Throughout the week, I read a lot of blog-posts, articles, and so forth that has to do with things that interest me:
- AI/data science
- data in general
- data architecture
- distributed computing
- SQL Server
- transactions (both db as well as non db)
- and other “stuff”
This blog post is the “roundup” of the things that have been most interesting to me for the week just ending.
Data / Data Science / Machine Learning
- Feathr: LinkedIn’s feature store is now available on Azure. In Data Science / Machine Learning, you have the concept of a Feature Store. The Feature Store is a place where features are centralized in an organization so they can be reused, served in a synchronous way between offline and online environments, and served in real-time with low latency. Feathr is the feature store that has been used in production and battle-tested in LinkedIn for over 6 years. It has now been open-sourced and made available on Azure. This blog post looks closer at what Feathr is and how you can get started with it.
- Data Mesh Observability Pattern. The Data Mesh Observability Pattern helps you understand the state of your Data Mesh, the movement of its data, and its usage patterns. This blog post looks at how this pattern works and why it is crucial to the success of your enterprise Data Mesh.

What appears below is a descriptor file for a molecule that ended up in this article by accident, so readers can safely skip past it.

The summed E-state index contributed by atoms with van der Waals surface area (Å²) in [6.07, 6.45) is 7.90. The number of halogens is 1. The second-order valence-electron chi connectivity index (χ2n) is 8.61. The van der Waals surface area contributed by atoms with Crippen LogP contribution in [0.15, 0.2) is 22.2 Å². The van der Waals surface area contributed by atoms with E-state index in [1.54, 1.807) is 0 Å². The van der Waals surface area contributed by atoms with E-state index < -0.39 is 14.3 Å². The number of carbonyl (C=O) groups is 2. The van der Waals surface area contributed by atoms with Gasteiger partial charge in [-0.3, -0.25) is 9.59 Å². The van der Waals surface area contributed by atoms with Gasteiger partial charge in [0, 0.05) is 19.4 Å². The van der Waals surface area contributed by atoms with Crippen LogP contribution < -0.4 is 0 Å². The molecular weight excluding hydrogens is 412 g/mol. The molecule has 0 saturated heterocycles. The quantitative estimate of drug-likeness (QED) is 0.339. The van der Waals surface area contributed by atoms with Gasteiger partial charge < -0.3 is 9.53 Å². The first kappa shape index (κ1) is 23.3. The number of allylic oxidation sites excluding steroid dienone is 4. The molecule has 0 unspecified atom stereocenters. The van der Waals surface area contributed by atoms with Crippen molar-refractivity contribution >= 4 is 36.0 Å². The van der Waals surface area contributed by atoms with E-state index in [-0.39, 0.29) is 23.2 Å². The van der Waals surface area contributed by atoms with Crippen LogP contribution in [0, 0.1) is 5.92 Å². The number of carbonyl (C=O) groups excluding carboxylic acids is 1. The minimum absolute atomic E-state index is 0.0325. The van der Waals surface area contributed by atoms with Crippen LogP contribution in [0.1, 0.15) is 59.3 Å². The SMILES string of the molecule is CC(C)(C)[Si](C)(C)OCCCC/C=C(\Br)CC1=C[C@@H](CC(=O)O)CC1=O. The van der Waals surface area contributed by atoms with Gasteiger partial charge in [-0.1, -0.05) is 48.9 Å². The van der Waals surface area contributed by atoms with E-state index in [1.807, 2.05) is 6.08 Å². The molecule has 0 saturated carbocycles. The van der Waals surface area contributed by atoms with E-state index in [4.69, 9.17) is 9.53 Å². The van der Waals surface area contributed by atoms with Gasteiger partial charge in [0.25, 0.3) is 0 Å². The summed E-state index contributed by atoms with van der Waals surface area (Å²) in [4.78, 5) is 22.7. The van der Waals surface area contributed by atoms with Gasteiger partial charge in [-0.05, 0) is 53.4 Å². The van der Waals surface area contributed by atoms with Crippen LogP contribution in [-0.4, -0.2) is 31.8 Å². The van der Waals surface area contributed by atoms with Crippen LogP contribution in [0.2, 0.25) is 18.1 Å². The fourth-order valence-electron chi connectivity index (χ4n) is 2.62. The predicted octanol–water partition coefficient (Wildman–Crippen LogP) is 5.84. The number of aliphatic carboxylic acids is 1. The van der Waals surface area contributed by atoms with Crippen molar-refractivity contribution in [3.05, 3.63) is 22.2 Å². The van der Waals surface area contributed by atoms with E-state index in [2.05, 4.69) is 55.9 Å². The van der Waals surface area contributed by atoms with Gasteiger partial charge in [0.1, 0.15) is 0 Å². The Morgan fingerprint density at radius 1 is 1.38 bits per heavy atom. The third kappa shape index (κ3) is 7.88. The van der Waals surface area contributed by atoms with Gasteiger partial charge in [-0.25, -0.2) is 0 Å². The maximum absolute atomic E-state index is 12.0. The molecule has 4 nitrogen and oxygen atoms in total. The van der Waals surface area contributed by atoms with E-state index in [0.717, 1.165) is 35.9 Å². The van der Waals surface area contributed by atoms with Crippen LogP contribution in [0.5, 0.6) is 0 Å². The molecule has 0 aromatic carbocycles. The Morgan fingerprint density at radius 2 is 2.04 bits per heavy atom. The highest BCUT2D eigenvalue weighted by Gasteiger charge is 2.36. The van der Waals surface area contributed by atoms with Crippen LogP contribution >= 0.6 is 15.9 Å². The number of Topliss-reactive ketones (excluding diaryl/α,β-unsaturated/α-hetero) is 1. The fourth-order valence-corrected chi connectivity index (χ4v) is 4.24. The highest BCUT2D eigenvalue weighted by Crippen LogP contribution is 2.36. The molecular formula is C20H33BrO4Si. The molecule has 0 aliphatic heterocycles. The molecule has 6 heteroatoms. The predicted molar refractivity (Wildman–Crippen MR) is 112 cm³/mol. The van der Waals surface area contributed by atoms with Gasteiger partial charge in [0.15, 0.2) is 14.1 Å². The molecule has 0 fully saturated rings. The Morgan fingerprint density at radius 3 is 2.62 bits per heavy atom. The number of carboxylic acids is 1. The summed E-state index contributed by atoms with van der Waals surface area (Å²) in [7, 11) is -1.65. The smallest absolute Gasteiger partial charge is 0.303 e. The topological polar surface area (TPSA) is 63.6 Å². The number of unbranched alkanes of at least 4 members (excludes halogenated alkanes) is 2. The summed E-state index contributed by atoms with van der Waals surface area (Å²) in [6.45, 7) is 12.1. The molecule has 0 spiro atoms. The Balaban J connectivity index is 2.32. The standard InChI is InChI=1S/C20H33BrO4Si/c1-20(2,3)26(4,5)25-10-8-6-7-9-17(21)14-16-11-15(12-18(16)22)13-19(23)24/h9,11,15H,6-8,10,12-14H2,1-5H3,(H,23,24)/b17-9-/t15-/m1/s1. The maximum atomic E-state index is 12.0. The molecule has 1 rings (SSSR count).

Azure Data Explorer
- Send data from Node-RED to free Azure Data Explorer (Kusto). Node-RED is a flow-based development tool for visual programming, and it provides a browser-based editor that makes it easy to wire together flows. The flows are connected through nodes. This article describes how to send data directly from Node-RED to Azure Data Explorer using the new Node-RED to Kusto node.
- Obfuscate strings in KQL queries. This post does what it says “on the tin”. It looks at obfuscating strings in KQL queries in Azure Data Explorer to avoid displaying sensitive information when someone is reviewing executed queries.
- How Apache Kafka Works: An Introduction to Kafka’s Internals. You can be a decent developer without knowing/understanding the inner workings of your chosen technology(s). However, if you want to be great, it is a must to understand the underlying “plumbing”. This post announces a Kafka Internals course by Jun Rao. Jun was one of the original developers of Kafka and is co-founder of Confluent - he knows what he is talking about. If you are interested in Kafka, I urge you to have a look at that course.
- Presto® on Apache Kafka At Uber Scale. This post looks at how Uber has connected Kafka and Presto together to enable a lightweight, interactive SQL query directly over Kafka via Presto at Uber scale.
That’s all for this week. I hope you enjoy what I did put together. Please comment on this post or ping me if you have ideas for what to cover.